They returned in time for supper, and most everyone went to bed early that night, with the wedding planned for the morning. Mike thought about Chi and how beautiful she was, how he couldn’t wait to make her his wife, but also of any more friends of Bundy showing up. He decided that everyone, even Father Drummond should go armed to the wedding.
The cock announced the dawn as usual that morning, and everyone woke to start getting ready for the wedding. Susie got Chi ready in a dress of hers she had altered to fit Chi’s smaller frame, and thought to herself of getting Moose to marry her.
Sgt. Tomko, being about Mike’s size, loaned him one of his Sunday best suits. Moose, Wahoo, Jean Louie, and Jose busied themselves at dressing their best for the wedding, and as per Mike’s request everyone carried a gun.
The ceremony began without a problem in Father Drummond’s little chapel. Susie the maid of honor, Sgt. Tomko shared the best man duties with Jean Louie, Jose and Wahoo, while Moose had the honor of giving Chi away. Not as elaborate as Queen Victoria’s wedding to Prince Albert that year, but good enough for them.
“Dearly beloved.” Father Drummond began, and before long he was finished reading all of the accompanying scriptures. Jose almost fell asleep, but Wahoo nudged him to keep him awake. Finally the preacher came to the good part.
“Do you Mike, take Chi as your lawfully wedded wife? To love, honor, and cherish, to have and to hold, for better or worse, as long as you both shall live?” Father Drummond asked.
“I do.” Mike said.
“Do you Chi, take Mike as your lawfully wedded husband? To love, honor, and cherish, to have and to hold, for better or worse, as long as you both shall live?” Father Drummond asked.
“I do.” Chi said.
“We do.” Mike said, with a big smile on his face. Chi laughed and repeated it.
“I now pronounce you husband and wife. You may kiss the bride.” Father Drummond said.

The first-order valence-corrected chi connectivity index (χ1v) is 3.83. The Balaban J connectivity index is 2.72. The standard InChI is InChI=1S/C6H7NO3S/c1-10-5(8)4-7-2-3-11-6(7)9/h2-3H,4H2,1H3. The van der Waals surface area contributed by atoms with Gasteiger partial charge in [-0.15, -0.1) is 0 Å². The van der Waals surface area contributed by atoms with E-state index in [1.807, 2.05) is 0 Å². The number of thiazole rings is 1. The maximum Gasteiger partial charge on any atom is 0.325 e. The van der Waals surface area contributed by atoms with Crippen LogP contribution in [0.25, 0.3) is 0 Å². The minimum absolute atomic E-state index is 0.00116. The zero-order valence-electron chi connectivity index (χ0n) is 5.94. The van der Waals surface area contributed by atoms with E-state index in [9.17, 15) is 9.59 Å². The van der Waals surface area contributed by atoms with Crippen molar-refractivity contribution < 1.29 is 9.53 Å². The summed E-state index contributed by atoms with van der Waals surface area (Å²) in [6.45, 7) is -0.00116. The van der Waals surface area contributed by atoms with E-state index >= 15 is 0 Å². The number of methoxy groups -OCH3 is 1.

The couple kissed, smiled at each other, kissed again, and again. This came to an abrupt stop as they were suddenly mobbed by their friends, their family. After hugs, kisses for the bride, the hand shaking, and all around congratulations, they headed out from the chapel to have the little reception in Ms. Susie’s dining room. They stepped outside to find four men on horseback looking at them.
“Well, there’s the China doll, where’s Bundy and Foster? You folks know where our buddies got off to?” the one with greyish beard asked.
“We do.” Mike said, stepping forward and ready to draw down on all four by himself if need be.
“Listen. I don’t really give too much thought to what you may have done to them two. They rode on ahead, thinking to collect this tiny reward for themselves and cut us out, while we were collecting on bigger ones without them. They got whatever they deserved. Now however, you ain’t got no objections to us just taking the lovely bride there with us do you?” the mouthpiece asked for the other three.
“We do.” the residents of the trading post answered in unison, each drawing their weapons and aiming at the four men.
“Do you think that you frontier home bodies can stop us? We’ll just be back later when you aren’t ready. Do you think that you can honestly win here?” gray beard asked.
“We do.” Mike said, shooting the man in the chest before shifting his aim to another, while his family also fired at the bounty hunters. Not one of the bounty hunters got off a shot.
“Wahoo, do we have time tomorrow to take these horses to the Cheyenne?” Mike asked.
“We do.” Wahoo answered.